Step 1. Ambulatory BP or home BP is used to confirm the presence of hypertension, since one-third of those detected to have hypertension may be “white coat effect.”

Step 2. Features of PE are checked.

Step 3. Presence of high-risk features is looked for. This identifies those who need aggressive treatment, in contrast to those who do not.

Table 3

High-risk features

High-risk hypertension in pregnancy
• BP > 160/110 mm Hg
• Age > 40 years
• H/O stroke
• H/O eclampsia/perinatal loss
• Diabetes mellitus
• Twin pregnancy
Flow Chart 2

New algorithm

Fig. 1

Fetoplacental vasculature in normal pregnancy and PE



During the course of normal pregnancy, the placental cells tend to migrate up the uterine artery enabling it to remodel. This helps in hemodynamic prevention of vasoconstriction by a complex array of biochemical cascade. Abnormality of trophoblastic penetration leads to defective vasomotor function of spiral arteries, remodeling, and resultant ischemia. This results in alteration of cytokine levels, increase in endothelins, thromboxane A2, and reduction of nitric oxide and PlGF (Fig. 1).

The endothelium expresses a molecule called sFlt-1, which tend to combine with PlGF and neutralize it. During PE, the migration of the fetal cells to the uterine “spiral” artery is somehow impaired, leading to altered vasoactive neurohormones, a reduction of PlGF and increase of sFlt-1. Such biochemistry alteration remained in the area of research till recently. An elevation of sFlt-1 and reduction of PlGF have been fairly consistent and conform to the disease progression. Alteration of the ratio of sFlt:PlGF showed promise in small studies (Table 4).15-17

A publication by Harald et al14 clearly showed that sFlt-1:PlGF ratio in women in a developmental cohort clearly predicted development of PE. This was subsequently proved in a validation cohort in the same trial. Subsequently, development of a simple biochemical test measuring the sFlt-1:PlGF ratio changed the whole concept of preemptive diagnosis and risk prediction of hypertensive population in pregnancy.

Table 4

Soluble fms tyrosine kinase 1

• sFlt-1 is a soluble receptor for vascular endothelial growth factor and PlGF
• Mainly produced by ischemic placental tissue
• Ligation of uterine arteries in primates causes elevation of sFlt-1 and syndrome of preeclampsia
• PE increases levels of sFlt-1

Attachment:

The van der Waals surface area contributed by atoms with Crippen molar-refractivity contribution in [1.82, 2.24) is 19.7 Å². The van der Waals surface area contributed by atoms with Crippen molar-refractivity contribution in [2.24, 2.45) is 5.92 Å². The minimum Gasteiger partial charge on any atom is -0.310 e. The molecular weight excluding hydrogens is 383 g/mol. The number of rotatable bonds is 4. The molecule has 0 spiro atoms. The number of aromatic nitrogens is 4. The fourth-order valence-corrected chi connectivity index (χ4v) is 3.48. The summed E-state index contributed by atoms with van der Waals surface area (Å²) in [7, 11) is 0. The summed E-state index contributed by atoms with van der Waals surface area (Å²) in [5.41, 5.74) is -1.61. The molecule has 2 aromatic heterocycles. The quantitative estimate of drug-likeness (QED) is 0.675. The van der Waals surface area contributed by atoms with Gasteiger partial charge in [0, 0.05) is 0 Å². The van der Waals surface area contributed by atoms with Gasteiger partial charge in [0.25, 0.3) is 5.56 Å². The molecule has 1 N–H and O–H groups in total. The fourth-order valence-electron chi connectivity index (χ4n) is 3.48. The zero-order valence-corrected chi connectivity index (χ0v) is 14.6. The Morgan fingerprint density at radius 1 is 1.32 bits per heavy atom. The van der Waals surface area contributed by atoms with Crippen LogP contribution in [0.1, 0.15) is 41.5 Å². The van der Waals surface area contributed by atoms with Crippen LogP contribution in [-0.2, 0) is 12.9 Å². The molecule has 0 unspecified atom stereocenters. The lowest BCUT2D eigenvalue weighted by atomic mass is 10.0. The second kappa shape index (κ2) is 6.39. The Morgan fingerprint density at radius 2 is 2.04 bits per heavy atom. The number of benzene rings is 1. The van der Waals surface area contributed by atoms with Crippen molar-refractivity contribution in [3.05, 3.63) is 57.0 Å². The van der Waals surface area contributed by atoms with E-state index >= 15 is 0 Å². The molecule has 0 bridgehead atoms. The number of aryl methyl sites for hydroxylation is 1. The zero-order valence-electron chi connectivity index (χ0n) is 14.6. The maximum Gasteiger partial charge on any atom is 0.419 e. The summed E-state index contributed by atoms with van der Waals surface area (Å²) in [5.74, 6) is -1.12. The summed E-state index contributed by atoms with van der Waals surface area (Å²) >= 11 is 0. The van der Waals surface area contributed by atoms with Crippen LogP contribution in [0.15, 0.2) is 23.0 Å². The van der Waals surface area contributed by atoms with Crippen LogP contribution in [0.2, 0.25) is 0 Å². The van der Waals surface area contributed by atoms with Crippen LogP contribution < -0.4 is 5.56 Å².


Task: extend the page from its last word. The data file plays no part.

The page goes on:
Table 5

Cut-off values of sFlt-1:PlGF ratio

sFlt-1:PlGF ratio
Gestational age >20 weeks < 38 weeks
 Ratio <38
 Patient will not develop PE in 1 week
 Ratio 38—85
 Likely to develop PE in 4 weeks
 Ratio >85
 Suggestive of PE
Gestational age >38 weeks
 Ratio <38
 Patient will not develop PE in 1 week
 Ratio 38—110
 Likely to develop PE in 4 weeks
 Ratio >110
 Suggestive of PE

The cut-off values are shown in Table 5.

The introduction of sFlt-1:PlGF ratio in the diagnostic algorithm makes room for a new four-question algorithm, which we feel could be simple and appropriate (Table 6).

Table 6

Four key questions

Hypertensive disorders of pregnancy
Four key questions
• Is there true hypertension?
• Are there signs of PE/eclampsia?
• Are there high-risk clinical markers?
• Is sFlt-1:PlGF ratio high?
Table 7

Termination of pregnancy on detection of PE

PE detected <34 weeks
Bed rest, BP management, close monitoring
Termination if
Maternal distress (headache, abdominal pain, HELLP syndrome)
Fetal distress
PE detected 34—37 weeks
Bed rest, BP management, close monitoring
Delivery at 37 weeks
PE detected >37 weeks


Termination of pregnancy depends on the time at which features of PE are detected. Earlier, PE needs expectant treatment, rest, BP control. Termination of pregnancy is considered necessary in case of maternal or fetal distress.

In contrast, closer to 37 weeks, expectant management is followed by planned delivery at 37 weeks7 (Table 7).


Managing hypertension in pregnancy is a challenge. The present algorithm based on time of onset and detection of hypertension and classifying it into gestational and chronic variety fails in the bedside because of its poor predictability of development of PE and future complications. A risk-based algorithm may be better for the clinician. Introduction of point of care biochemical risk markers (sFlt-1:PlGF) promises to bring about significant change in diagnosis and risk assessment. A new proposed simple four-question algorithm needs validation.

Conflicts of interest

Source of support: Nil

Conflict of interest: None